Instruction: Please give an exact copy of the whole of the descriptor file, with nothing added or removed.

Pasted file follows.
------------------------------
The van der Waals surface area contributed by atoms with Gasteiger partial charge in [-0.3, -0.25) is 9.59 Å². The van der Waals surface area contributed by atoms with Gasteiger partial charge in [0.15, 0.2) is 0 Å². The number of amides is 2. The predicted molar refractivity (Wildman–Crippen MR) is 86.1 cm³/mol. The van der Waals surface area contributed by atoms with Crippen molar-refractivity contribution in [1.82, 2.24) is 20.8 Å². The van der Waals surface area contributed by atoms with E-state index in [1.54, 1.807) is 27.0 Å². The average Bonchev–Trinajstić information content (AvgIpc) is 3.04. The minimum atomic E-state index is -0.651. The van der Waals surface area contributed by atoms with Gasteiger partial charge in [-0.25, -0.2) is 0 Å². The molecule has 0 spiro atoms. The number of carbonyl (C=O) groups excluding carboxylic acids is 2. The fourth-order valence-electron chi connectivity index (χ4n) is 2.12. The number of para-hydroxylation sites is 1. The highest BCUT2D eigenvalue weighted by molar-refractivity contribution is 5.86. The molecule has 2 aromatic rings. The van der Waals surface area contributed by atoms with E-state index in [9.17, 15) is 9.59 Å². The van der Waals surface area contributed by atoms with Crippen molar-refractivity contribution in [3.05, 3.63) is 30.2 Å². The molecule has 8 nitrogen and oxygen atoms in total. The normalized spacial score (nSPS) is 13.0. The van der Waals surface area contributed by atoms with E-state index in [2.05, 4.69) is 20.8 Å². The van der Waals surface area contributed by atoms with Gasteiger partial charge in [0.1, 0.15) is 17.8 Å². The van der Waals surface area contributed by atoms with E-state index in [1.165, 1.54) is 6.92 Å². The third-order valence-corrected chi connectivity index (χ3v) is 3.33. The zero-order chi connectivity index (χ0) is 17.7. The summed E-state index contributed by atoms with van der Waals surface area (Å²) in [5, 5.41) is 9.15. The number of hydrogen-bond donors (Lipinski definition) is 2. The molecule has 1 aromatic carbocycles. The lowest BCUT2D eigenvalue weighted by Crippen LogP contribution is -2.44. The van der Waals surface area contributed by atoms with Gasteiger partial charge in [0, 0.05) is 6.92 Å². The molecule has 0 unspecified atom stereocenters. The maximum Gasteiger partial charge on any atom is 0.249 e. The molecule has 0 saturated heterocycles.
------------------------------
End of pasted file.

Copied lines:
The van der Waals surface area contributed by atoms with Gasteiger partial charge in [-0.3, -0.25) is 9.59 Å². The van der Waals surface area contributed by atoms with Gasteiger partial charge in [0.15, 0.2) is 0 Å². The number of amides is 2. The predicted molar refractivity (Wildman–Crippen MR) is 86.1 cm³/mol. The van der Waals surface area contributed by atoms with Crippen molar-refractivity contribution in [1.82, 2.24) is 20.8 Å². The van der Waals surface area contributed by atoms with E-state index in [1.54, 1.807) is 27.0 Å². The average Bonchev–Trinajstić information content (AvgIpc) is 3.04. The minimum atomic E-state index is -0.651. The van der Waals surface area contributed by atoms with Gasteiger partial charge in [-0.25, -0.2) is 0 Å². The molecule has 0 spiro atoms. The number of carbonyl (C=O) groups excluding carboxylic acids is 2. The fourth-order valence-electron chi connectivity index (χ4n) is 2.12. The number of para-hydroxylation sites is 1. The highest BCUT2D eigenvalue weighted by molar-refractivity contribution is 5.86. The molecule has 2 aromatic rings. The van der Waals surface area contributed by atoms with E-state index in [9.17, 15) is 9.59 Å². The van der Waals surface area contributed by atoms with Crippen molar-refractivity contribution in [3.05, 3.63) is 30.2 Å². The molecule has 8 nitrogen and oxygen atoms in total. The normalized spacial score (nSPS) is 13.0. The van der Waals surface area contributed by atoms with E-state index in [2.05, 4.69) is 20.8 Å². The van der Waals surface area contributed by atoms with Gasteiger partial charge in [0.1, 0.15) is 17.8 Å². The van der Waals surface area contributed by atoms with E-state index in [1.165, 1.54) is 6.92 Å². The third-order valence-corrected chi connectivity index (χ3v) is 3.33. The zero-order chi connectivity index (χ0) is 17.7. The summed E-state index contributed by atoms with van der Waals surface area (Å²) in [5, 5.41) is 9.15. The number of hydrogen-bond donors (Lipinski definition) is 2. The molecule has 1 aromatic carbocycles. The lowest BCUT2D eigenvalue weighted by Crippen LogP contribution is -2.44. The van der Waals surface area contributed by atoms with Gasteiger partial charge in [0, 0.05) is 6.92 Å². The molecule has 0 unspecified atom stereocenters. The maximum Gasteiger partial charge on any atom is 0.249 e. The molecule has 0 saturated heterocycles.